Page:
Allen hit his first shot, a 20-footer coming off a curl screen, but he proceeded to miss his next two shots. Orlando is 8-for-11 to start the game.
|The Impact of NCAA Experience in Game 7||05.17.09 at 8:05 pm ET|
Veteran experience can be one of the biggest advantages in the NBA playoffs. The Boston Celtics and Orlando Magic, though, are relying on two of their more inexperienced players to help them advance to the Eastern Conference Finals. Fortunately for 23-year-olds Glen Davis and Courtney Lee, they have been in high pressure situations before – the NCAA Tournament.
Davis was one of the driving forces on the LSU Tigers’ Final Four run in 2006, the school’s first in 20 years. Playing on a big stage prepared him for performing in the spotlight of the NBA, especially since being thrust into the Celtics starting lineup.
“This is the seventh game, the elimination game. Either win or go home,” Davis said prior to Game 7. “Every game in the NCAA Tournament is either win or go home. So it’s a good experience because it helps you understand the meaning of each game, and you understand the meaning of Game 7. No matter how you look at it, it helps you mentally prepare yourself to win or go home.” Read the rest of this entry »
|Perk: We cool||05.17.09 at 7:58 pm ET|
Speaking just 90 minutes before tipoff Sunday night at TD Banknorth Garden, Kendrick Perkins wants all who bleed green and white to know this much, the Celtics are not nervous about a fourth Game 7 in the last two years.
He also wants those same people who will be spending the night biting their nails to know they’re not exhausted either.
“Yeah, we cool. I don’t think it’s a problem,” Perkins said of the team’s stamina. “I think guys have a lot of energy. Our bench has been playing well for us of late, Scal has come in and gave us some productive minutes, Steph has come in and played well. I think guys are alright. It’s the playoffs so you’ve got to find some type of energy somewhere.” Read the rest of this entry »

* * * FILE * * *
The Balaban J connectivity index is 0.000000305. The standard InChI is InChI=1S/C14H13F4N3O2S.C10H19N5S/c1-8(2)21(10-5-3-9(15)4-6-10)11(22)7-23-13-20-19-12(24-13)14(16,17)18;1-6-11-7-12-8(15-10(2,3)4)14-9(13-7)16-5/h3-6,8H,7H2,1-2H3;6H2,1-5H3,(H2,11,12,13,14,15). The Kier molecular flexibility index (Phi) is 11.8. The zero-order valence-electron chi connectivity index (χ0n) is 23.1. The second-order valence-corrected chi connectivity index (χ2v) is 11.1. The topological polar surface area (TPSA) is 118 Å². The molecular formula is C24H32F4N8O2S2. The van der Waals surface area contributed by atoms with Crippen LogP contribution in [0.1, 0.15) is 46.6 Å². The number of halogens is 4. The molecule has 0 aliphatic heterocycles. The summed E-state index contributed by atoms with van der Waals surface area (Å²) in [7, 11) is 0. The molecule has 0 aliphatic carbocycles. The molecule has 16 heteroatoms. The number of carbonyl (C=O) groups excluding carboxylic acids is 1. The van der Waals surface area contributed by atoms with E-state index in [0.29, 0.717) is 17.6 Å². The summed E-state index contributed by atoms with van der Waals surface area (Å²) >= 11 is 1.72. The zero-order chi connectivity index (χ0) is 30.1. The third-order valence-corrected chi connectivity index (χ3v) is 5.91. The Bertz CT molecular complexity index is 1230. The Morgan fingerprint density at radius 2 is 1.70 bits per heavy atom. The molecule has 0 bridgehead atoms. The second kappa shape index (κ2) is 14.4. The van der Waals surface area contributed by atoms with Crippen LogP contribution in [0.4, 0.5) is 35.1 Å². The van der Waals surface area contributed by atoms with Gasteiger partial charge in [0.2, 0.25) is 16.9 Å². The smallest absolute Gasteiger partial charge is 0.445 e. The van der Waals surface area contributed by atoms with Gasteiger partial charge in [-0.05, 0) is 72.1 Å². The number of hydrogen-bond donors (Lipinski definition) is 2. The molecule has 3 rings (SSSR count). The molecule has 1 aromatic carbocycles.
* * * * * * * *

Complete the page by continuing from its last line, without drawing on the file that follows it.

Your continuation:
|Game 7 pregame: The coaches||05.17.09 at 7:55 pm ET|
It’s always dangerous to try and gauge the mood of teams and coaches pregame and then try to extrapolate some kind of meaning out of that bit of pop psychology. But with that disclaimer out of the way, if Orlando coach Stan Van Gundy’s address to the media before Sunday night’s Game 7 could be be summed up in a word it would be “edgy” while Celtics coach Doc Rivers was a bit more philosophical.
Van Gundy was asked, again, about starting J.J. Redick ahead of Courtney Lee and Van Gundy indicated, again, that there would be no change. “I’m sort of surprised that this has become an issue,” Van Gundy said. “I don’t really understand why that is. Ray (Allen’s) had a tough series. I don’t think anyone is asking Doc why he’s sticking with him.”
Asked about defending Allen, Van Gundy said, “We’ve done a pretty good job of not giving him a lot of open looks and then he’s missed some shots. When you play the great players–Paul Pierce, Ray Allen–that’s the best you can do.” And that was about it from Van Gundy who didn’t care to entertain a handful of big picture type of questions.
Rivers on the other hand was asked if a win would validate the Celtics title defense. “I think our defense has been noble all season,” Rivers said. “That’s for you guys to decide. That’s always for you guys.”
Rivers seemed almost wistful when asked about the difference between last year’s team and this year’s saying, “This has been different. We know who we would like to be, but it just hasn’t worked out that way all the time. We’re still trying to discover who we are.”